It may not be significant to all people, but I believe that a venue can affect more than the sound quality when attending a concert. With the minimal public knowledge of Freemasonry, it is a privilege that in various cities several Masonic Lodges have been open to hosting concerts. On the grounds of Hollywood Forever Cemetery, a 62-acre cemetery that is the final resting place of Chris Cornell, Johnny and Dee Dee Ramone, and others, also has a Masonic Lodge that regularly hosts concerts.
As the Messthetics continue their prolific touring schedule, they finished out their time in the western half of the US with Escape-Ism and Shells.
Shells is the solo project of Shelley Salant from Michigan who has been involved with the underground/DIY music scene for some time in a variety of ways as a radio host, booking shows, and a musician.
With the eclectic lineup presented, Shells music was a welcome surprise to me since I was unfamiliar with her. Especially in the last few years, I've come to greatly appreciate guitarists who perform solo. Shells set a great foundation for the evening and utilized the textures of loops, reverb, and her playing with great skill. It's a privilege as a long-time musician and concert-goer to see and hear a musician with a pronounced, clear vision that is immediately intriguing.
By now, I feel like a majority of people interested in punk and hardcore have been made aware or come across Ian Svenonius. The variety of projects he's been involved with over the years all have a unique personality to them and accordingly, so does Escape-Ism.
The found-sound-dream-drama that is Escape-Ism is a project that Ian has with a variety of collaborators. Performing with him on keyboards, bass, and a few other elements was Alexandra Cabral.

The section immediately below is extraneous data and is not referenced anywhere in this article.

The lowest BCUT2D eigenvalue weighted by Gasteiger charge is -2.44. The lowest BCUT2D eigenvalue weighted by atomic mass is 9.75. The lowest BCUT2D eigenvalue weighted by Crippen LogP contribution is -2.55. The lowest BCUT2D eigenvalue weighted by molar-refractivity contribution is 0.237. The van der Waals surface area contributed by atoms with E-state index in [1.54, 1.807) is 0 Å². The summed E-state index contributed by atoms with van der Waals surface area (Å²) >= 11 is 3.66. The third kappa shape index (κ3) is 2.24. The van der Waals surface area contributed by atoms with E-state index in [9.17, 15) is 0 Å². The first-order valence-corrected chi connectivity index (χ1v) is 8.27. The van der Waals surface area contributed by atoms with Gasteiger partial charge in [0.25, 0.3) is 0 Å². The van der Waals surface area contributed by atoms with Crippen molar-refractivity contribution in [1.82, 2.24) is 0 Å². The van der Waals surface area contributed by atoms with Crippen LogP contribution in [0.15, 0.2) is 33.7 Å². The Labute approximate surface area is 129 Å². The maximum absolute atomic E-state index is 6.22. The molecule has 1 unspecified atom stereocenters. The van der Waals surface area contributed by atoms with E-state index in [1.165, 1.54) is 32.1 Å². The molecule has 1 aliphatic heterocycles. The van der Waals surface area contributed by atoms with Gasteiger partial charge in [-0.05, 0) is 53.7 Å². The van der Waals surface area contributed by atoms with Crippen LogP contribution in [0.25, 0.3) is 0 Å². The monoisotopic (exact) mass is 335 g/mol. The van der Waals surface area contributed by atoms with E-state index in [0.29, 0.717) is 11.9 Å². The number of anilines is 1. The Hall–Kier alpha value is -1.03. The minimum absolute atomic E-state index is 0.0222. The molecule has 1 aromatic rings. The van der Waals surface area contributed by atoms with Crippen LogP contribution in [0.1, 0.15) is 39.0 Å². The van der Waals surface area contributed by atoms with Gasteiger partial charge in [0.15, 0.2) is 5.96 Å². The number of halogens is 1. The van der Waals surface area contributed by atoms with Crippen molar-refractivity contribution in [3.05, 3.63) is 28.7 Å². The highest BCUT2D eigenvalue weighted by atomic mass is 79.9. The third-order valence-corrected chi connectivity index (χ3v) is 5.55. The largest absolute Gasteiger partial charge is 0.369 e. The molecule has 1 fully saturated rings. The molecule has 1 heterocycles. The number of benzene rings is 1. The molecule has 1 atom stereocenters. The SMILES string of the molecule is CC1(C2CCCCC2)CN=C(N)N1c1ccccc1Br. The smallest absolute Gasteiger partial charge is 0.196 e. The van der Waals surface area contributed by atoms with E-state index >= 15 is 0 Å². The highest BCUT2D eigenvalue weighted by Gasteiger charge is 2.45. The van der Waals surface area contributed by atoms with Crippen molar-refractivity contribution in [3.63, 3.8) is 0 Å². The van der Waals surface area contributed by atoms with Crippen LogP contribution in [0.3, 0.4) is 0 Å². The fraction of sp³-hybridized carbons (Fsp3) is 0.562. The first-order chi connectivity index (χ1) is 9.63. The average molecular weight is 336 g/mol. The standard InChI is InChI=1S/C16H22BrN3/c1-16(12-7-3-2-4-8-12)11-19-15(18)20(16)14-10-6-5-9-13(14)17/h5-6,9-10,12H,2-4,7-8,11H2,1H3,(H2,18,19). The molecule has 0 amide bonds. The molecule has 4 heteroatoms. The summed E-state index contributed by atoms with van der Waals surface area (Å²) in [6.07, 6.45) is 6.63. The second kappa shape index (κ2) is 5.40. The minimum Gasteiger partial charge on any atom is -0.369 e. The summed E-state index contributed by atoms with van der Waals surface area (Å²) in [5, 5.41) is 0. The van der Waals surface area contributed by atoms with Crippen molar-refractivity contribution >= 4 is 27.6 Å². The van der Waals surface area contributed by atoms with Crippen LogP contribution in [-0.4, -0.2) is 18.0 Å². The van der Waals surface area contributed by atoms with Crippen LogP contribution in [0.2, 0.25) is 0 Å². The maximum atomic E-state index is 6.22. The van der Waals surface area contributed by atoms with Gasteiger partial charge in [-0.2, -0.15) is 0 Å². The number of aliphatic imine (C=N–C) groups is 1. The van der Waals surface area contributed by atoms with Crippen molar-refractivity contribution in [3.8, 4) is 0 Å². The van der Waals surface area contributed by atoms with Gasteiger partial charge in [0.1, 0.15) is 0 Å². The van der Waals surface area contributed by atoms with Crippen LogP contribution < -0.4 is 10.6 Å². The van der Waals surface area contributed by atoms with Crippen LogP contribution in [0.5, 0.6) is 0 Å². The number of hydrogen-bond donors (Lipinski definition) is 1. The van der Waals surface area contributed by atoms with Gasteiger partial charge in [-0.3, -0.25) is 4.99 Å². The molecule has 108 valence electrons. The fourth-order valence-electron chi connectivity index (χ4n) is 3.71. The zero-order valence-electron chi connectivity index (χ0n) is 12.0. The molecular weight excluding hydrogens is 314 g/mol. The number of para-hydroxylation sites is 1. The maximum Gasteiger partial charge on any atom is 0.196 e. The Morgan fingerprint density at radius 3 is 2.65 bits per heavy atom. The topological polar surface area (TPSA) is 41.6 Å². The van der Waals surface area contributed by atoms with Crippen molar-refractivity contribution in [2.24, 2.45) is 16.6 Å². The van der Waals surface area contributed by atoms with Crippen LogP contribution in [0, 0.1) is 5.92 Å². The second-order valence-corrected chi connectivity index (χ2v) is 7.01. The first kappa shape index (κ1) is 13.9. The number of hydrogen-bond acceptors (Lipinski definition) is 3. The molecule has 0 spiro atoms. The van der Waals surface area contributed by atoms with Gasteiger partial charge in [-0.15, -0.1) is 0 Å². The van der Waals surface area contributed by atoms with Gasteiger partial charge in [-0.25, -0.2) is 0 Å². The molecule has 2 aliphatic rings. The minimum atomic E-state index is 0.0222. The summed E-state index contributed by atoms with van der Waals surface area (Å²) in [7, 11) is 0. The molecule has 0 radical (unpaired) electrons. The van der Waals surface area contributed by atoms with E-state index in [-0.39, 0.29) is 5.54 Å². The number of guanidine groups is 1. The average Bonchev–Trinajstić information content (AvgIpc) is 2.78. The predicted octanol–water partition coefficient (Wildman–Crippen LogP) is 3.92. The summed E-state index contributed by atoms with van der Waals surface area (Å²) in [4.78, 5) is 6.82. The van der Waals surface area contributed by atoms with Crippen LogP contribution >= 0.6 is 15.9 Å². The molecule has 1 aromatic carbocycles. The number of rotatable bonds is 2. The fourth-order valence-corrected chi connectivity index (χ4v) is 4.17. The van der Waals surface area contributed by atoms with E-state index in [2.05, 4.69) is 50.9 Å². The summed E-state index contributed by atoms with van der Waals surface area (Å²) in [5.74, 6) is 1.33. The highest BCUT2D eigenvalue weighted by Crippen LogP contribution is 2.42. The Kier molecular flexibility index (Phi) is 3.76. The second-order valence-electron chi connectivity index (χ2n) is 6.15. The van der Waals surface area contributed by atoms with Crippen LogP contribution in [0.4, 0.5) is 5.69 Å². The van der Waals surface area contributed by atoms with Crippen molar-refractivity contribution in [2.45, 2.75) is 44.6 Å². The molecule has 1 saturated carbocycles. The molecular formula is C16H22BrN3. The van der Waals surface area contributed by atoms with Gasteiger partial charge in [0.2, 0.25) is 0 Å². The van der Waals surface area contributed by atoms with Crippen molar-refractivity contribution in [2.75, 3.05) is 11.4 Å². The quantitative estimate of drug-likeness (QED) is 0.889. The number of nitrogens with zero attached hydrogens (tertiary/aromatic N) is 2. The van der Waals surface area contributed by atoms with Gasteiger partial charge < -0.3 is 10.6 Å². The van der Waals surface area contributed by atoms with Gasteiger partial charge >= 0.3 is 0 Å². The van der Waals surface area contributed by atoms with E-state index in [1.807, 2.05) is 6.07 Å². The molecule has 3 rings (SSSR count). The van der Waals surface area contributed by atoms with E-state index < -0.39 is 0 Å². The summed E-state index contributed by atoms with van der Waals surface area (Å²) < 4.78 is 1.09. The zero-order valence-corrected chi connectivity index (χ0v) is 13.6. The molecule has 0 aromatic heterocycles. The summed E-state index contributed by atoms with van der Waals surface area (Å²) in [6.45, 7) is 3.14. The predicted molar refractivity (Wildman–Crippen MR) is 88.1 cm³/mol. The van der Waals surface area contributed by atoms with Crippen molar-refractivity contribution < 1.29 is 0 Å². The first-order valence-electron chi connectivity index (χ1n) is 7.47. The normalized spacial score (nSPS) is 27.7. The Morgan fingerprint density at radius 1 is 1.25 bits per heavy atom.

The art of performance is as important as the music with Escape-Ism, equally important is the commentary between songs as much as the lyrics. It was good to be reminded of the sacred nature of the room we all were sharing as Alexandra and Ian played songs that touched on some of the earliest sounds of punk with danceable beats and fierce attitude.
As I started writing this review, I couldn't help but listen to some Fugazi. Even after roughly 27 years, the tight and precise rhythm section of Joe Lally and Brendan Canty is hard to match.
With already two records released with their bandmate Anthony Pirog, the Messthetics present a welcome spin on jazz with clear ties to the sound of punk rock. From moments of dizzying and frenetic energy as well as calming and expansive passages, I believe the Messthetics can have as much if not more appeal to a "typical" Dischord records fan as it would to a fan of jazz and improvised music.
The unity on display with these three musicians is special to witness in person and is by no means something you witness all the time in music. The focus, the joy, and overall finesse make the Messthetics a band that you need to see live. They recently released their second LP, Anthropocosmic Nest, through Dischord Records, and will finish out the year with a tour in Australia as well as a few dates on the East Coast of the US.